A South Island based trucking company has had its trucks ordered off the road after being served over one hundred traffic offences.


Blenheim based McCrostie Trucking just recently has had its operating licence revoked by the NZ Transport Agency, and has been cited by a High Court Judge as being a risk to public safety.


Court Justice David Gendall pointed to the risk the company poses to the publing when refusing to allow the company to continue its operations as he said this outweighed financial damage it would cause the company.


The company will not be allowed to operate until a full judicial review is done.


In the past 14 years McCrostie Trucking committed 105 traffic-related offences across its fleet of 11 vehicles, 25 of them for overloading, 13 for operating uncertified heavy motor vehicles not up to Certificate of Fitness standard, plus 38 breaches of the road user charges and 26 speeding offences, along with 34 failed police roadside safety inspections for brake faults, damaged towing connections, insufficient tyre tread, damaged or deteriorating suspension, and non-functioning lights or indicators.


The damage didn’t stop at the company and its owners. Forty-nine drivers were apprehended for a further 105 safety-related offences including 57 speeding offences, two of carelessly using a heavy motor vehicle, and various offences for failing to comply with logbook and work hour regulations.


McCrostie personally committed more than 80 traffic offences since 2000, at least 39 of these while driving heavy motor vehicles. He was disqualified seven times and paid more than $18,000 in fines.


Between 2001 and 2018, McCrostie was given 16 warnings by NZTA.


Despite this, no known accidents have occurred with McCrostie or his drivers behind the wheel.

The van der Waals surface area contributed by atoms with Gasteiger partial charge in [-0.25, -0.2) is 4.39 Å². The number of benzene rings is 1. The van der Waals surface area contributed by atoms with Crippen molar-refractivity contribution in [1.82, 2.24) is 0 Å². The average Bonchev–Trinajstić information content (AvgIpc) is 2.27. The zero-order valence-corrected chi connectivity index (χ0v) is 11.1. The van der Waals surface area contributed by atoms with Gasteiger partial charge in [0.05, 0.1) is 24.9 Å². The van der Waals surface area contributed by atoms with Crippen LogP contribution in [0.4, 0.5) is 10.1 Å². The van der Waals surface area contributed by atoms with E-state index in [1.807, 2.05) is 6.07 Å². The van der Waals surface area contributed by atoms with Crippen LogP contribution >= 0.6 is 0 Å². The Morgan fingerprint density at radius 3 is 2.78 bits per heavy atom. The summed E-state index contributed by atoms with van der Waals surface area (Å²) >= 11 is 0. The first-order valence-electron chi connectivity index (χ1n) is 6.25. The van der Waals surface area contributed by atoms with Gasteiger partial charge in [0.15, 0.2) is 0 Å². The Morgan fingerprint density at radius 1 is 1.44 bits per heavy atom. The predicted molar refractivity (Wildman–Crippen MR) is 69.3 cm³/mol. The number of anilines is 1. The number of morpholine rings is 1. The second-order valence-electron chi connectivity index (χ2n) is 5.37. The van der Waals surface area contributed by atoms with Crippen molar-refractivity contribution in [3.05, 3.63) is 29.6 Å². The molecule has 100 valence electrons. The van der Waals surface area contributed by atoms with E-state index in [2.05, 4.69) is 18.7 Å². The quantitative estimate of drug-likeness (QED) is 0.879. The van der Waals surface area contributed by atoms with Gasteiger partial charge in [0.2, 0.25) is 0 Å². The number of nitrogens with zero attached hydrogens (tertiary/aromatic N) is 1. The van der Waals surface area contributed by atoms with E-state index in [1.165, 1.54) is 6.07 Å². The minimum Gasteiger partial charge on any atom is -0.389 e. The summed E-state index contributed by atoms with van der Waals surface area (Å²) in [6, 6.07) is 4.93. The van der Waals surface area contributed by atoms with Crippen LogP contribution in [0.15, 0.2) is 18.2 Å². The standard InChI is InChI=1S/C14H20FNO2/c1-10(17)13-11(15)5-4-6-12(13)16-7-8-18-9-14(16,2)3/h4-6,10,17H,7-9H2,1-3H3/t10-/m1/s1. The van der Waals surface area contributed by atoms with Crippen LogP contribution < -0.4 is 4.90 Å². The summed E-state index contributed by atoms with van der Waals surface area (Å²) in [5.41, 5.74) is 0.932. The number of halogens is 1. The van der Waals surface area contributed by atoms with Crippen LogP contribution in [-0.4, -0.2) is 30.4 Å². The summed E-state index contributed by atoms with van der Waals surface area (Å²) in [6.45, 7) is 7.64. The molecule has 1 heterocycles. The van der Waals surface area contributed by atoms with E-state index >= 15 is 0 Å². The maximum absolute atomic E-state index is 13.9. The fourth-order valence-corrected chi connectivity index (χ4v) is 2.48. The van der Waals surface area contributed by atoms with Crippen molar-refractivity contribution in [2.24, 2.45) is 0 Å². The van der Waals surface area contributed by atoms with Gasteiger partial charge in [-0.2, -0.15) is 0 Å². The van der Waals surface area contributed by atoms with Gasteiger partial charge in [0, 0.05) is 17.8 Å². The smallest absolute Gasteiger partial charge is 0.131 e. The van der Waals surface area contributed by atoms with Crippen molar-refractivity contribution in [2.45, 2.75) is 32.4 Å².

The effect of the NZTA decision would be wide reaching, as McCrostie's wife Dominique highlighted, it would likely result in the loss of employment for many.


The company will argue during the review that the NZTA took into account irrelevant considerations such as the traffic-related offending of Daryl McCrostie, who they say is no longer involved with business operations.


But Justice Gendall rebuked this saying that he is still in charge of fleet maintenance, public relations, and owns 98 percent of shares in the company.


"He has been the figure in control on the ground and, in the past, has been the public face of the business. He is the one with the experience in the industry. Therefore, even though he may no longer be a driver, he is still in control of the company and the safety risk remains," Justice Gendall concluded.


Justice Gendall said a transport service licence was a privilege not a right.


The judge accepted that Peter Stevenson, the delegated decision maker for the NZTA, found the instances of non- compliance showed a consistent course of conduct and a culture of non-compliance.


Stevenson had also issued a notice of proposal to have McCrostie’s drivers licence for classes 2,3,4, and 5 revoked, and prohibit him from driving them for three years.


David Aitken, CEO of the National Road Carriers in Auckland praised the NZTA for their increased work tackling issues facing the industry “The agency is doing well to be vigilant in keeping competition fair in the industry and putting effort into keeping the roads safe.”

Posted on Thursday 8th November 2018

Trucking Company Ordered off the Road



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